The regulators, too, have let us down. As Damien Rees wrote in The Daily Telegraph: “The FSA, SFO, Bank of England and the rest have cost us hundreds of millions over the past decade but have comprehensively failed us, too. We’ve had a raw deal from regulators.” What repercussions were there? Private Eye recently discovered that while 461 FSA staff were disciplined between August 2008 and December 2011 for “failure to adhere to the FSA clear desk policy”, failure to spot the disaster brewing in British banks which necessitated those expensive taxpayer bailouts led to not one disciplinary incident, let alone any dismissals.

You can bank on the banks to let us down

It is one thing to discover that the banks had overextended themselves through a combination of imprudence and incompetence. It is quite another to find that their behaviour has been verging on the criminal – or beyond. Of late we have had revelations that banks have:

• Missold PPI policies, the compensation bill for which now tops £10bn.

• Missold complicated Interest Rate Swaps to small and medium-sized businesses. It is not yet known how large the compensation bill will be.

• Manipulated the London Interbank Offered Rate, on which a staggering number of other financial instruments are based. Barclays has been fined £290m, but many other banks are involved, including HSBC, Lloyds and RBS, and the compensation and lawsuits will surely leave the banks will a bill running into billions of pounds.

• Laundered money for Mexican drug lords, rogue states and terrorists, as HSBC did, undoubtedly resulting in the loss of life, for which it has set aside £450m though it admits the bill may be over £1.25bn.

Can trust be restored?

Can we trust any bank again? They are on the hook for fines of many billions of pounds. Yet the fines are levied against the institutions, not individual bankers. As a result, those fines will eventually be paid through reduced returns to shareholders and by increased charges and decreased interest to customers.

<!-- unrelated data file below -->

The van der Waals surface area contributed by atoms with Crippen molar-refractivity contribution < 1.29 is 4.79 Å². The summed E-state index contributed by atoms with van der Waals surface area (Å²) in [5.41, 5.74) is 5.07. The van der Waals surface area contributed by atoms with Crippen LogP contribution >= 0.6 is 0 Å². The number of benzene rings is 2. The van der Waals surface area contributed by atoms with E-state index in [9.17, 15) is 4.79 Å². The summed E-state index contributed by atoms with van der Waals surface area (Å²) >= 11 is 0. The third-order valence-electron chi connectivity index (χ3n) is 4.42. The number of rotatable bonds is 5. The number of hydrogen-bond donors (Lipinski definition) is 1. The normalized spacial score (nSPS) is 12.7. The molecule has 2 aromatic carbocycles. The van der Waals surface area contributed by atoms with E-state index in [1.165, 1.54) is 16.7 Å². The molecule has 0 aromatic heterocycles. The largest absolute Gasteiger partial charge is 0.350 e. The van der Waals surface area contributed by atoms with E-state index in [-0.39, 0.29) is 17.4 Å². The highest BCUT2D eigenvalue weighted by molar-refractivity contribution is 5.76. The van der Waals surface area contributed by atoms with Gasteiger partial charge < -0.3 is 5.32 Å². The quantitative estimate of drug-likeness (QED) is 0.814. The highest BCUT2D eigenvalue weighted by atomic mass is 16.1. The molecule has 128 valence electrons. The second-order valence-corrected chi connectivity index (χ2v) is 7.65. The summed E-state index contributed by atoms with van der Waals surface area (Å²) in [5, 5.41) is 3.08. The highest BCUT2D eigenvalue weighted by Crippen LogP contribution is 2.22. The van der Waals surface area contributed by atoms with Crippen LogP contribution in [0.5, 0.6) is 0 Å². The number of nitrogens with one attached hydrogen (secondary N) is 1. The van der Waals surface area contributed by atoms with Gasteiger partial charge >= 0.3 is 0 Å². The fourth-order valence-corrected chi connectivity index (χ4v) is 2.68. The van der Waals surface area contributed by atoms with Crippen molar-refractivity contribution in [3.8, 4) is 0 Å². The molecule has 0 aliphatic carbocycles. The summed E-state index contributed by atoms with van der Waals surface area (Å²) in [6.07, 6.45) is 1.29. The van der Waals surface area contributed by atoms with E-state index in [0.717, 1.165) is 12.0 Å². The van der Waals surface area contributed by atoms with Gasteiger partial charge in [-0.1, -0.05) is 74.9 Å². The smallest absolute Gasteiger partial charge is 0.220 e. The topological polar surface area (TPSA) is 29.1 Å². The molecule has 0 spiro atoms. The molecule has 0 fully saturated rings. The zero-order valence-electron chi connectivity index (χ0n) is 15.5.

How can we trust a system where the banks are bailed out by the taxpayer when they get it wrong, but allowed to keep profits and to pay bonuses when they make money? This is crony capitalism at its most blatant.

Worst of all, these appalling misdemeanours have met with an utterly inadequate response from the authorities. If the law has been broken – and many laws have been smashed to smithereens – why have there been no prosecutions? If a college student with no criminal record can be jailed for six months for taking a £3.50 case of water during last year’s riots, what message does it send when nothing happens to bankers who behave so reprehensibly?

A new campaign, A Question of Trust, points out that “trust in our financial institutions is in short supply. This is a major threat to the future financial well-being of millions.” The recent revelations about the banks must make its uphill task even steeper.

Given what has happened to savers over the past few years, our level of trust in the system has hardly been high in any case. Politicians who made specific promises to savers when in opposition have reneged on those promises when in government. The central bank charged with keeping inflation under control has ignored its statutory obligation with impunity.

It is surely no coincidence that Iceland, one of the few countries that has prosecuted and imprisoned bankers, and even put its former Prime Minister on trial, is now seeing one of the fastest growth rates in Europe.

It is the rule of law that holds society together. Countries that let politicians, bankers and regulators get away with behaviour that offends against a sense of natural justice must not be surprised if trust disappears. If there is one rule for them, and another for the rest of us, then we are – to use a nautical metaphor of the sort which Sir Mervyn King so favours – sailing into very dangerous waters indeed.

At the rate things are going, how long will it be before even the words “I promise to pay the bearer” on our banknotes are greeted with the sound of hollow laughter?